Metal Wani‘s Katia Filipovic recently conducted an interview with guitarist Björn Gelotte of Swedish melodic metallers IN FLAMES about their new “I, The Mask” studio album. You can listen to the entire chat below. A few excerpts follow (transcribed by BLABBERMOUTH.NET).

On whether social media has allowed fans to get to know bands better:

Björn: “Sure, if you really like a band in this day and age, it’s so much better in a way than it was, say, ten years ago. Because, as you said, you sort of get to know the band you like. If you see them interacting on social media, you can basically reach out and talk to people if you want to, if they’re willing to answer. I do the same thing. If I see a colleague, I might drop a private message or send a picture of us meeting or something like that. It’s fantastic. That wasn’t possible a bunch of years ago. But also, it comes with drawbacks. All of the sudden everybody is a critic as well, even without knowing about a band, they could just start saying bad things. I don’t know…the ability is great. It’s sort of like freedom under your own responsibility. I think it is also that easy for bands. It’s really hard for up-and-coming bands to stand out in the throngs of bands out there because everybody has a super-nice Internet platform like Instagram, Twitter or Facebook. I think it’s way harder for new, up-and-coming bands than it is for us old walruses.”

On working with producer Howard Benson, who is based out of Los Angeles:

Björn: “Basically, what we did was we recorded ‘Siren Charms’, the album before ‘Battles’, in Berlin during the winter. It was in November, December and it was super-cold, wet and gray and that sort of trickled into the album and we didn’t realize until afterward that we had created something very…kind of a sad, dark vibe throughout the album. We didn’t think about it because it didn’t occur to us when we were writing it because it was done back at home. As soon as we had the end result: ‘Wow, this is a very sad piece.’ The environment must have something to do with it. That’s why we went ‘Okay, let’s see. Let’s go somewhere else and see if that affects the album.’ Then we had a bunch of interviews with different producers and Howard just said the right things and luckily, he was based in L.A. For us, it was a perfect mix and that process was so good and so easy and inspiring and eye-opening for us. We never really understood how to work with a producer because we’ve had people trying to produce us in the past, but they always got demoted to engineers, which is nothing bad; that’s not what I’m saying. But it’s not like producing. We were really protective of our music, but he opened that up and made us work together in a way more open way, me and Anders [Fridén, vocals] especially. This is something that we really enjoyed. Talking about recording ‘I, The Mask’, it was, like, ‘Okay, we know exactly what we want to do. We’ve done it once before, so we don’t need to be as prepared as we were for ‘Battles’.’ We can go there and write and then sort of seamlessly go from the demo stage, writing stuff, into the actual recording with the same team, same setup, with the only difference we had Chris Lord-Alge mix it. For us, it was like coming home, in a way, and it was amazing.”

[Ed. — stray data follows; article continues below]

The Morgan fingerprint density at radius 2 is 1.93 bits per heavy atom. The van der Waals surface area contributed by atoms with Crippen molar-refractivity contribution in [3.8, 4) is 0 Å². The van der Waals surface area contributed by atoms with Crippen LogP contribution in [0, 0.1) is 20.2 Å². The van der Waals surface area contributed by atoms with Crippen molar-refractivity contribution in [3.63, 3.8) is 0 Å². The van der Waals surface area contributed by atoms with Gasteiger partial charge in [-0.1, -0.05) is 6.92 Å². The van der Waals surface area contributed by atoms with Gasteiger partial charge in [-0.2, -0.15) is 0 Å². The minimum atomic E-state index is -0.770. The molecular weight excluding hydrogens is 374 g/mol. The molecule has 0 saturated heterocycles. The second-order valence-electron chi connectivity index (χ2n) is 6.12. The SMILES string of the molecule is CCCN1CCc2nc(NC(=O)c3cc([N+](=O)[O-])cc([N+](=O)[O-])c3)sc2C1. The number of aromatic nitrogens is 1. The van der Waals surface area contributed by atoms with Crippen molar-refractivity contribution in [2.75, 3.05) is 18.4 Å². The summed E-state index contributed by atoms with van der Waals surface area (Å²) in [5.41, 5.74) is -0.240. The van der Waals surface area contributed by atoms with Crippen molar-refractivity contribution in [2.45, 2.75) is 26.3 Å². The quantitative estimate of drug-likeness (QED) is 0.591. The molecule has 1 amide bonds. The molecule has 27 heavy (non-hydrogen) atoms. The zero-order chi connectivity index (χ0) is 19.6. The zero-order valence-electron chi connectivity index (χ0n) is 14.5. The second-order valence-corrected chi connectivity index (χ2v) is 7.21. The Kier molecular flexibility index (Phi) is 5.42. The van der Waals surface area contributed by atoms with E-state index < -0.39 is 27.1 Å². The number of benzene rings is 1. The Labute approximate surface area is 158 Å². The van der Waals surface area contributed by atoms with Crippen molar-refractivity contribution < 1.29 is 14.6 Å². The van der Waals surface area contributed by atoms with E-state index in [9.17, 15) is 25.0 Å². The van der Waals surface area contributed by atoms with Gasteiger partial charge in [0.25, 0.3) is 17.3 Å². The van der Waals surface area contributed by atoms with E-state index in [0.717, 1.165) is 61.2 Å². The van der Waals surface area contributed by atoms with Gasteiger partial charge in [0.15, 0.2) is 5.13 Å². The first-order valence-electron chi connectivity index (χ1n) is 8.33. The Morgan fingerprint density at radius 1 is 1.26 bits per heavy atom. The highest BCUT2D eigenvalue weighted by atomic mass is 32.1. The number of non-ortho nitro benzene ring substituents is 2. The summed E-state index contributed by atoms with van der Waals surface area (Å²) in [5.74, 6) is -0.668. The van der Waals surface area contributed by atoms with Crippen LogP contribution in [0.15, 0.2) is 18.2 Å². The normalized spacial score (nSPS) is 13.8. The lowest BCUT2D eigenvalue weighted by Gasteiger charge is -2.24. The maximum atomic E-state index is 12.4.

On writing “Battles” and “I, The Mask” together with Fridén, a first for IN FLAMES:

Björn: “That was basically Howard who said that… well, we understood the necessity of it. If we’re going to work with a producer like Howard Benson, who has done all of these productions and bands, anything from MOTÖRHEAD to rock and pop, maybe we should listen to him and [for] the first time listen to a producer. That included us having to work more openly with each other. We found that our setup in the house was perfect. I could work with Anders on the vocal ideas — obviously he writes all the lyrics and basically, I could work with Anders on the vocal lines and he could work with me on the guitar parts and arrangements and everything. It was a give-and-take, which means, all of a sudden, we could have a really cool vocal line, which means I need to change my riff. We changed it and it turned into something better. We could take care of all the bumps and glitches during the demo stage instead of recording everything solid instead of him having to record his vocals on top of it. It’s way more integrated this way. It’s something we hadn’t done before. We did that on ‘Battles’ and even more so on ‘I, The Mask’.”

“I, The Mask” was released March 1 via Nuclear Blast (worldwide, excluding North America) and Eleven Seven Music (North America). The album artwork was created by artist Blake Armstrong and depicts a unique interpretation of the band’s mascot, The Jesterhead.